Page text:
That’s why the current standard is cementitious urethane, which can better withstand such sanitization practices. “Cementitious polyurethanes are basically three components, as opposed to epoxies, which are two components,” Sobocinski explains. “They do have cement in the mixture, which makes them more compatible with concrete, and the newer self-leveling slurries are typically easier to install than the first-generation screed / trowel applied systems. They bond better and they last longer. And the cementitious floors are really where the antimicrobials are most popular.”

Easier installation to reduce labor costs

Being easier to install is more than a minor benefit. The industry-wide skills shortage is taking a toll on processors’ ability to find qualified contractors to do such installation work. “Installing floors is a very unique craft,” Sobocinski says. “It's not cement finishing, it's not plastering, it's not painting. It's a combination of a lot of things. It's a specialty application. As a result, fewer and fewer people are picking up on this craft and taking it into the future.”

The problem, of course, is that floors that aren’t installed correctly require frequent repairs, which means unplanned and unwanted downtime. “You can have the best products in the world, but if they're not installed correctly, then there’s the potential for failures down the road,” Sobocinski says.

Although cementitious polyurethanes already provide an advantage in this area, Crown Polymers is continually working to develop products that are easier to install to help reduce labor costs. Sobocinski also sees the possibility of robotic applications in the near future as automated equipment continues to advance.

In the future: New, faster-setting floor coatings

Easier installation isn’t the only area where Sobocinski thinks floor coatings will evolve. He also sees the market expanding for certain materials. For example, fast-setting materials like methyl methacrylates (MMAs) are currently used in several industries because they can cure within an hour. Unfortunately, they have a strong odor that makes them unsuitable for food processing facilities because the odors could contaminate food products. Sobocinski predicts that, in the future, floor coating manufacturers will be able to produce an MMA type of resin without the hazardous odors.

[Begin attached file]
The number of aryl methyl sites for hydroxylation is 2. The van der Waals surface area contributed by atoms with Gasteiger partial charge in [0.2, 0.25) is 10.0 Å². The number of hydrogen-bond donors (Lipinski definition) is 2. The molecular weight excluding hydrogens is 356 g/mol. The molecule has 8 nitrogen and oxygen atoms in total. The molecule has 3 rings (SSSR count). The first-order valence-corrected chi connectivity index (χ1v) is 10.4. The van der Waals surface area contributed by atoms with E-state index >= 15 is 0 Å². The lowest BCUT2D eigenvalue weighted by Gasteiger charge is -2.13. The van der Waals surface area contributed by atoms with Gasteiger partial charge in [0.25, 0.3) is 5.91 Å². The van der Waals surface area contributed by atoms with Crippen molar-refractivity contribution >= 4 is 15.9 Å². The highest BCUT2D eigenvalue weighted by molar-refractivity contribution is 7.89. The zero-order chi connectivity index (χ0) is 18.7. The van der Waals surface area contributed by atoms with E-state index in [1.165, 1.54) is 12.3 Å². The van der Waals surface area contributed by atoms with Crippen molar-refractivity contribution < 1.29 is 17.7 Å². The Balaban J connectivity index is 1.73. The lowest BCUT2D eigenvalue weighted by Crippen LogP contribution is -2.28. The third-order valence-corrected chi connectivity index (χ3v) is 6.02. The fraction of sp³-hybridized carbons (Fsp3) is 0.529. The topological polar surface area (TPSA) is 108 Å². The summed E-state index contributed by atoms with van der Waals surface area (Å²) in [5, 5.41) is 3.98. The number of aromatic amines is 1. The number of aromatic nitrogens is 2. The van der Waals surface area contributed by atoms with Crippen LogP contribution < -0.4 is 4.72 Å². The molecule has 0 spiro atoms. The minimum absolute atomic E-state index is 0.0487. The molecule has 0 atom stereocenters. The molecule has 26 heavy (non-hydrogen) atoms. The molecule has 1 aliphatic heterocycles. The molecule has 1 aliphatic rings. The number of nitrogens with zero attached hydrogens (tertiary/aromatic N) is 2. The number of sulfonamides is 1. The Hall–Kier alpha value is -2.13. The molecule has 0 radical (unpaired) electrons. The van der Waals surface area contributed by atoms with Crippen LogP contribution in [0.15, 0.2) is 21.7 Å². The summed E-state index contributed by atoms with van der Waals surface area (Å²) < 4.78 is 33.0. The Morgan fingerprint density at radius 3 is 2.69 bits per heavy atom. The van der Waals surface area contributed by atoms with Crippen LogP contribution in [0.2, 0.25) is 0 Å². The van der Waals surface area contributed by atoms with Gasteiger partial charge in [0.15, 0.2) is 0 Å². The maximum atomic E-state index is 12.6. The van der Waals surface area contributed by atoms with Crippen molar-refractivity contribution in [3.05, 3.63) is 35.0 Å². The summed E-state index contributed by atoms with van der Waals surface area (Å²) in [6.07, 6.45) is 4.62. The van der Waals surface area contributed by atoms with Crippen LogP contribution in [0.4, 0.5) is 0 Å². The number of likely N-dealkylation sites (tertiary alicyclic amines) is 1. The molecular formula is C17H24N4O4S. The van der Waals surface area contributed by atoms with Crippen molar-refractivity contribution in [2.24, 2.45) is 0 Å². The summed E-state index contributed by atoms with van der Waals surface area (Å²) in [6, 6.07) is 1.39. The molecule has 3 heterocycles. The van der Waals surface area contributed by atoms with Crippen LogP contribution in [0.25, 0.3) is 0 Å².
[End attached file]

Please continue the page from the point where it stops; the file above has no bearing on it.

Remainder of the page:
Needless to say, floor coatings have come a long way. Sobocinski recalls a World of Concrete conference 30 years ago when his coating company was one of few in attendance. Now, these manufacturers are prevalent throughout an entire hall.

Crown Polymers has remained successful in this increasingly competitive environment by providing not only high-quality products, but also education and support for food plant employees, managers, and engineers. When possible, Crown Polymers gets involved from the very beginning, consulting with architects and designers as they plan the construction of new plants.

If you’d like to learn more about Crown Polymers and enlist their flooring experts to help you plan your next project, they’ll be at this year’s PROCESS EXPO. Visit them in Booth #963.